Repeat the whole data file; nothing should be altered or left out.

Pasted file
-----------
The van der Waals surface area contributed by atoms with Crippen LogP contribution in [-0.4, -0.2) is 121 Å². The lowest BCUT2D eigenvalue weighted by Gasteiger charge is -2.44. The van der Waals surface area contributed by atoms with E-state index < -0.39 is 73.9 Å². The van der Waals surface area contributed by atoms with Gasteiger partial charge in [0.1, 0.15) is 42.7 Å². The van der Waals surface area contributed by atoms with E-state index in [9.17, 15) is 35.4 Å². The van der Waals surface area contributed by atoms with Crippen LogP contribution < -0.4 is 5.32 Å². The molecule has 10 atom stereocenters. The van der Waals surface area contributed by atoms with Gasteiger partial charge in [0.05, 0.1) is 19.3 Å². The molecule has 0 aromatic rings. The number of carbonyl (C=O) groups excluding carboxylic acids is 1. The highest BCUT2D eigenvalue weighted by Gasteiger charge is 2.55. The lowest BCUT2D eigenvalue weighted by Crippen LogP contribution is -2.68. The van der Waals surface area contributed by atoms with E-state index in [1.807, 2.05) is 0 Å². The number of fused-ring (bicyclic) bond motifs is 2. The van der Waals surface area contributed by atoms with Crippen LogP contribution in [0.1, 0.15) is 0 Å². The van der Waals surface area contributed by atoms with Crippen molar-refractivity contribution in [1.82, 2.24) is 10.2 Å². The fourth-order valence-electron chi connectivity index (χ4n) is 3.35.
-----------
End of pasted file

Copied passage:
The van der Waals surface area contributed by atoms with Crippen LogP contribution in [-0.4, -0.2) is 121 Å². The lowest BCUT2D eigenvalue weighted by Gasteiger charge is -2.44. The van der Waals surface area contributed by atoms with E-state index < -0.39 is 73.9 Å². The van der Waals surface area contributed by atoms with Gasteiger partial charge in [0.1, 0.15) is 42.7 Å². The van der Waals surface area contributed by atoms with E-state index in [9.17, 15) is 35.4 Å². The van der Waals surface area contributed by atoms with Crippen LogP contribution < -0.4 is 5.32 Å². The molecule has 10 atom stereocenters. The van der Waals surface area contributed by atoms with Gasteiger partial charge in [0.05, 0.1) is 19.3 Å². The molecule has 0 aromatic rings. The number of carbonyl (C=O) groups excluding carboxylic acids is 1. The highest BCUT2D eigenvalue weighted by Gasteiger charge is 2.55. The lowest BCUT2D eigenvalue weighted by Crippen LogP contribution is -2.68. The van der Waals surface area contributed by atoms with E-state index in [1.807, 2.05) is 0 Å². The number of fused-ring (bicyclic) bond motifs is 2. The van der Waals surface area contributed by atoms with Crippen LogP contribution in [0.1, 0.15) is 0 Å². The van der Waals surface area contributed by atoms with Crippen molar-refractivity contribution in [1.82, 2.24) is 10.2 Å². The fourth-order valence-electron chi connectivity index (χ4n) is 3.35.